As Silicon Valley and the rest of the nation begin the slow journey back toward a semblance of pre-pandemic life, ever-shifting health and safety protocols in California and beyond have created starkly different rules in offices as employees begin to trickle back.
Corporations must strike a balance between lingering COVID-19 concerns with their business plans and their workers’ desire for normalcy, as the Delta variant spreads and changes the direction of the pandemic. The latest local guidance provides a little wiggle room: Eight San Francisco Bay Area counties on Friday recommended mask-wearing indoors regardless of vaccination status as a precautionary measure amid a surge in COVID-19 cases, but stayed just short of a mandate.
The starkest decisions so far have come from the two companies whose employees have been the most vocal about misgivings in returning to their cavernous campuses. Apple Inc.
has reportedly decided to push back a return to the office for its workers. Those employees won’t return to the office until at least October, according to a Bloomberg News report citing sources that published Tuesday. The iPhone maker is expected to give a month’s notice before telling its workers when they need to return, the sources said.
Apple did not respond to email seeking comment.
Google parent Alphabet Inc.
is “strongly encouraging” all returning employees to “wear a mask inside Google property at all times, regardless of vaccination status, until further notice.” The email message late Sunday, reviewed by MarketWatch, comes a week after the company welcomed back employees on a voluntary basis to its California offices, including its Mountain View headquarters. The voluntary return is a test run before a full return in September. Google had no further comment when contacted.
Such are the dilemmas facing companies that must calculate business interests with the well-being of their employees. In the cases of Apple and Google, both have enormous real estate holdings that have gone largely unused for more than 17 months. Those contacted by MarketWatch said they were complying with Cal-OSHA guidelines, which seemingly change by the week, adding to the anxiety of a bewildered workforce and management.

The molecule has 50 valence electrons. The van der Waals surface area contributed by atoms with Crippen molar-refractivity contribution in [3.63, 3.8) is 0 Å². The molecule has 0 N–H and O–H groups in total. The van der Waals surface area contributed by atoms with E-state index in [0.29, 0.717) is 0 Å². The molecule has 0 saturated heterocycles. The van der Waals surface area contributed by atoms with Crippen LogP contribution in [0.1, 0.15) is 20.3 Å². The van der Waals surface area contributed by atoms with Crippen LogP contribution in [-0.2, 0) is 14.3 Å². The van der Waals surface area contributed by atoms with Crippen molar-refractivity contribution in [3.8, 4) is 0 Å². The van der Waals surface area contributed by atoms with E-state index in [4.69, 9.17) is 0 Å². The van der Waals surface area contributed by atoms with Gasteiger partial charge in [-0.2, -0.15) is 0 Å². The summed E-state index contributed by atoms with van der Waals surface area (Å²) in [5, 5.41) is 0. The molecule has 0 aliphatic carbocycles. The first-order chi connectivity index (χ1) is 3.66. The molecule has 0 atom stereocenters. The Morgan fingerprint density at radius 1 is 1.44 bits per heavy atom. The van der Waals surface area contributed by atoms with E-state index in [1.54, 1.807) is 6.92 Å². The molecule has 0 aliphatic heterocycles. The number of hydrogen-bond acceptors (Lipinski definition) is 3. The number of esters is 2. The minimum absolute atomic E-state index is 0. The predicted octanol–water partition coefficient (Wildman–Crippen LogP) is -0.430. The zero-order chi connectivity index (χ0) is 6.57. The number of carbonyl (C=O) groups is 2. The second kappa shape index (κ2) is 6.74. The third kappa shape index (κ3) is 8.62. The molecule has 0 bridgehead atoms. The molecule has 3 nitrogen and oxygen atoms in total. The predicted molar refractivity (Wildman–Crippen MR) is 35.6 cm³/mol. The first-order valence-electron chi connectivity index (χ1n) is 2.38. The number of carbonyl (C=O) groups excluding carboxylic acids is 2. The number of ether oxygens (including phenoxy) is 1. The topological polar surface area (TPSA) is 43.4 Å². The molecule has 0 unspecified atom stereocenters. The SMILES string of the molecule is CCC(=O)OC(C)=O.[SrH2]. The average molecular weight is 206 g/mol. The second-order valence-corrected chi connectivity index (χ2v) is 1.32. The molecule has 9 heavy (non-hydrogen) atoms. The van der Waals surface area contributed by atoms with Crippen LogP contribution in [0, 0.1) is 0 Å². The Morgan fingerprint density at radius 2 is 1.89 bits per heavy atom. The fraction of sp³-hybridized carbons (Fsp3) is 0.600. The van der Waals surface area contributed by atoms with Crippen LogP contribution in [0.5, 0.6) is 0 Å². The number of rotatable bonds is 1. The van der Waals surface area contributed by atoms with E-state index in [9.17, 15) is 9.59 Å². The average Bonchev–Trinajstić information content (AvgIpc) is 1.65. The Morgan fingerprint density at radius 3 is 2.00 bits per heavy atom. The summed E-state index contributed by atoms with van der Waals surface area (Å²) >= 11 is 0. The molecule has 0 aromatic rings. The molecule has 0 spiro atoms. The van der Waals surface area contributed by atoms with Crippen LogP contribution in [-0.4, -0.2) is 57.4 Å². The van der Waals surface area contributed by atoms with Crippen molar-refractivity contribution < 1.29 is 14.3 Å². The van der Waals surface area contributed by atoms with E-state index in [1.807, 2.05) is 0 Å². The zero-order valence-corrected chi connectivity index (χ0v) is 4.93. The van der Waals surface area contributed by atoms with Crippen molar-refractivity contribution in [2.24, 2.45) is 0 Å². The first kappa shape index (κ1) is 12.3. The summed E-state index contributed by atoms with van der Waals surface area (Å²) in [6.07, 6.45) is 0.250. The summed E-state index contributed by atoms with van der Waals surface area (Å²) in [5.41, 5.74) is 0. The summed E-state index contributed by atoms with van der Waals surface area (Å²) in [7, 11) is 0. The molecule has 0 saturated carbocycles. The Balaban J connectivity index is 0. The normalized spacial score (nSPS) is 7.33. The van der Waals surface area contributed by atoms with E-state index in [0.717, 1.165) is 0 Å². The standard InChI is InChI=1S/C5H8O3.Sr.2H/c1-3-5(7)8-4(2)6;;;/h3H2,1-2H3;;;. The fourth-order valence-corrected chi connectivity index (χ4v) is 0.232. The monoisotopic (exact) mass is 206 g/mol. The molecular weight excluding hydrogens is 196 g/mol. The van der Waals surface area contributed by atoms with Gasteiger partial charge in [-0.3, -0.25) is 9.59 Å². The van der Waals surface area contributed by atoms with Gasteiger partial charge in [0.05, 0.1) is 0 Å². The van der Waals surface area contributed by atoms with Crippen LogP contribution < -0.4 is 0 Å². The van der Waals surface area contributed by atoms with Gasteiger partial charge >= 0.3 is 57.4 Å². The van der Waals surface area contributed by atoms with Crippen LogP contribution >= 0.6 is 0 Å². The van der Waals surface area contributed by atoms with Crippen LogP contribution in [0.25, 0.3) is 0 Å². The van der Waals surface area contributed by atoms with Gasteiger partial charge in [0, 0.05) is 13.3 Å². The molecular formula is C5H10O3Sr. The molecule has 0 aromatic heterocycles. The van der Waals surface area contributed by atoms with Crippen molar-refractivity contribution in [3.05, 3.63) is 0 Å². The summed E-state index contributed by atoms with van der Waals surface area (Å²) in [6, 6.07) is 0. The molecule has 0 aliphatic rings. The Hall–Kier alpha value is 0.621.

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The public health department for Santa Clara County — the Bay Area county home to Google and Apple — deferred MarketWatch’s questions to Santa Clara County Public Health. The county, in turn, said it has “provided public guidance to all residents and employers within our community on use of face coverings, available here https://covid19.sccgov.org/news-releases/pr-07-16-2021-bay-area-counties-recommend-masking-indoors-for-everyone. We will continue to issue guidance and recommendations to employers in our community, as we have done throughout the pandemic.”
Against ever-changing rules and the uncertainty of some vaccination reliability amid a surge in COVID-19 cases, tech companies — among the largest employers in the San Francisco Bay Area — are navigating as best they can.
At Facebook Inc.
only employees who choose to provide proof that they are fully vaccinated will be eligible to opt-out of mask-wearing in offices, according to a spokeswoman. However, all employees have the option to continue wearing masks regardless of vaccination status.
is not changing its mask policy in San Francisco for now. The company is requiring proof of vaccination for employees who wish to return to the office. “While masks are not required, Tweeps are more than welcome to continue wearing one in the office,” a company spokesman told MarketWatch.
is following Cal-OSHA guidelines, which require unvaccinated employees to wear masks in the workplace and vaccinated employees to self-attest their vaccination status if they want to forgo wearing masks.
Of course, the easiest solution may be the work-at-home model — something that many startups are embracing. Coefficient, a Bay Area-based software-as-a-service company that connects spreadsheets to corporate systems internally at Uber Technologies Inc. UBER, Workday Inc. WDAY and Spotify Technology SPOT , has taken the path of least resistance: All of its dozen employees work remotely. It has no office.